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dc.contributor.authorValenti, Toni-
dc.description.abstractThis study presents a critical perspective of historical accounts regarding settler and Indigenous population health on Manitoulin Island, Ontario, between the years 1869-1940. Early literature, including Jesuit missionary accounts and local historical records are re-examined through a contemporary decolonial lens to reframe Indigenous health transitions in a colonial setting, and from an under-represented viewpoint. This study utilizes qualitative research design, critical historical analysis, and literature informed by contemporary postcolonial theory to contextualize historic and present day health data and help facilitate a new, more inclusive health narrative. Throughout this research, diet, accidental deaths, and infectious disease narratives will be addressed and critiqued as a way to distance health realities from early historical accounts published by colonial forces. In conclusion, this research addresses how historical data records Indigenous health, and demonstrates that forces of colonialism contributed to settler-dominated health narratives in the historical record.en_CA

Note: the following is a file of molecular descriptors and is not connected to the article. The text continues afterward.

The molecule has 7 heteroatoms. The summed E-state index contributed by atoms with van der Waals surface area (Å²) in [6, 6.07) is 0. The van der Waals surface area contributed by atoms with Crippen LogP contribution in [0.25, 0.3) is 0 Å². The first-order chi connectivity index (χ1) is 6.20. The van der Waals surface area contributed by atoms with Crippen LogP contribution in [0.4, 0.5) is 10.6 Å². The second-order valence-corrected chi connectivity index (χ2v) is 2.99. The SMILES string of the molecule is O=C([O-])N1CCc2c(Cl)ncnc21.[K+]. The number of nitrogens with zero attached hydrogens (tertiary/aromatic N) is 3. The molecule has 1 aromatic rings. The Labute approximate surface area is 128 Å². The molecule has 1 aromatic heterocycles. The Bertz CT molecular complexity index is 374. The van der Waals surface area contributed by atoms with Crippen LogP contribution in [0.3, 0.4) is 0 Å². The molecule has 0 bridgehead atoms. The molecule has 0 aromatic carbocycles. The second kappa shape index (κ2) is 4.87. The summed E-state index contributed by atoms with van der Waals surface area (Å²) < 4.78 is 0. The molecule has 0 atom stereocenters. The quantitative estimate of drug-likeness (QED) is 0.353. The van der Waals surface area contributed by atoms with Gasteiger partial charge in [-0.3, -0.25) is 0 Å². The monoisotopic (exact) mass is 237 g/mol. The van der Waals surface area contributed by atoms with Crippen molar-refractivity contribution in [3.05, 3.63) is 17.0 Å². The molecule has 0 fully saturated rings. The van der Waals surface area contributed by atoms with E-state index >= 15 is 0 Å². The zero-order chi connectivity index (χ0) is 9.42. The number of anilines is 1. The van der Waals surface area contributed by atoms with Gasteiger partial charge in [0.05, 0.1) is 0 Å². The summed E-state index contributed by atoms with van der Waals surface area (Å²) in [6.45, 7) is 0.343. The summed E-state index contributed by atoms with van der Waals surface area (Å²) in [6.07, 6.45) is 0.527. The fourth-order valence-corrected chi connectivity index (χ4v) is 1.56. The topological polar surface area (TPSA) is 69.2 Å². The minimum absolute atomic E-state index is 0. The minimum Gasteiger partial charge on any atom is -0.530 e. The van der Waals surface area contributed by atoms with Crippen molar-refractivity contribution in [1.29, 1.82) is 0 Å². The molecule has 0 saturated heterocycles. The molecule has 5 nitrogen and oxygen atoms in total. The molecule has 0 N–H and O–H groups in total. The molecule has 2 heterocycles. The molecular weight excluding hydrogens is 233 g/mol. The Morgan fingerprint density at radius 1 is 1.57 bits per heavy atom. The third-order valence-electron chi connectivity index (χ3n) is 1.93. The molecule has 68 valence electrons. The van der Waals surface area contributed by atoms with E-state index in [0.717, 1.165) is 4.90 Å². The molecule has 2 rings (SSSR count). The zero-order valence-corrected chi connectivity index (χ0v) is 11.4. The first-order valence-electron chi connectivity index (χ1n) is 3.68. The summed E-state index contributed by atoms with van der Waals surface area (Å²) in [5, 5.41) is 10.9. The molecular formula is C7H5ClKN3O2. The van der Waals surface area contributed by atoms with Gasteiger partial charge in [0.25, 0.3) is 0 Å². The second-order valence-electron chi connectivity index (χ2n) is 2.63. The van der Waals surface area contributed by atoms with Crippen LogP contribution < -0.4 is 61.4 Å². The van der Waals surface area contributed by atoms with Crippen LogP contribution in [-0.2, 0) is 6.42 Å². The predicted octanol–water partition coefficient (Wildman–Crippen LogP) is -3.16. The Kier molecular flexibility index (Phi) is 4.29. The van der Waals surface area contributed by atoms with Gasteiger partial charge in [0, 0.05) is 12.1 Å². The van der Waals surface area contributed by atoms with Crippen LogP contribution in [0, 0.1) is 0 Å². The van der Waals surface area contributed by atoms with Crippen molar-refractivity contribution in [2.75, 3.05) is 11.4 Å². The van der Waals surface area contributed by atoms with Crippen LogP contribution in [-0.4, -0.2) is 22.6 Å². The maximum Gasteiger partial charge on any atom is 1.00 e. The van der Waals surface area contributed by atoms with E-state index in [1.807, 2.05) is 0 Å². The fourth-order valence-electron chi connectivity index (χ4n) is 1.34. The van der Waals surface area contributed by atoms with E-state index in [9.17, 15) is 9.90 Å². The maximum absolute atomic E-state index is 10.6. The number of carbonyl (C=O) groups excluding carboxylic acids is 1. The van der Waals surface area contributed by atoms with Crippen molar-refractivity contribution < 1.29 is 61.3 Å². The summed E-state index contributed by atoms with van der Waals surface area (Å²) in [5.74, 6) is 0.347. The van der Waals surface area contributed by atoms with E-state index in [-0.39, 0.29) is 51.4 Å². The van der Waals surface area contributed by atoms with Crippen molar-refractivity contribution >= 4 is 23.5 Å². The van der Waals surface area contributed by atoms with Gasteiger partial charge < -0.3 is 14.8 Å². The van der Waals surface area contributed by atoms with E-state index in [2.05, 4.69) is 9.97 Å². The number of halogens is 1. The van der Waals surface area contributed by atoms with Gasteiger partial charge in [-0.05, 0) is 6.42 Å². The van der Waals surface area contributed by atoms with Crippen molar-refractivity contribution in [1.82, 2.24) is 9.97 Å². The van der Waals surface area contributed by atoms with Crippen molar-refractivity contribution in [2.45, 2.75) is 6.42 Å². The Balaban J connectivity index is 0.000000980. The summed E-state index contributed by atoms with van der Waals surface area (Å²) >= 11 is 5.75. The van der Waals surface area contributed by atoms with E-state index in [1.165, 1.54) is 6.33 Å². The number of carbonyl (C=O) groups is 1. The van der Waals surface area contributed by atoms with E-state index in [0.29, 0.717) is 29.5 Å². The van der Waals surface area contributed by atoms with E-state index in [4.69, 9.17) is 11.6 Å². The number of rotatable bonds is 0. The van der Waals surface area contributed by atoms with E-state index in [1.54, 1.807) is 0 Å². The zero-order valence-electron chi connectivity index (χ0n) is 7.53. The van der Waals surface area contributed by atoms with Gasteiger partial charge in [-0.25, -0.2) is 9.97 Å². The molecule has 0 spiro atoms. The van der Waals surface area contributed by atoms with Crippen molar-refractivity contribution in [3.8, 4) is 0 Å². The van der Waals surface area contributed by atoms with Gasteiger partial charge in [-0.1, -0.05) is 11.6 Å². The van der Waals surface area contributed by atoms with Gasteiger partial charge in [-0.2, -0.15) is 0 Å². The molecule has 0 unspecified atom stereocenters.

dc.subjectindigenous population healthen_CA
dc.subjectManitoulin Island, Ontarioen_CA
dc.subjecthistorical data recordsen_CA
dc.subjecthealth dataen_CA
dc.titleUnpacking histories: the decolonization of Indigenous health data on Manitoulin Island between the years of 1869-1940en_CA
Appears in Collections:Anthropology - Undergraduate Theses

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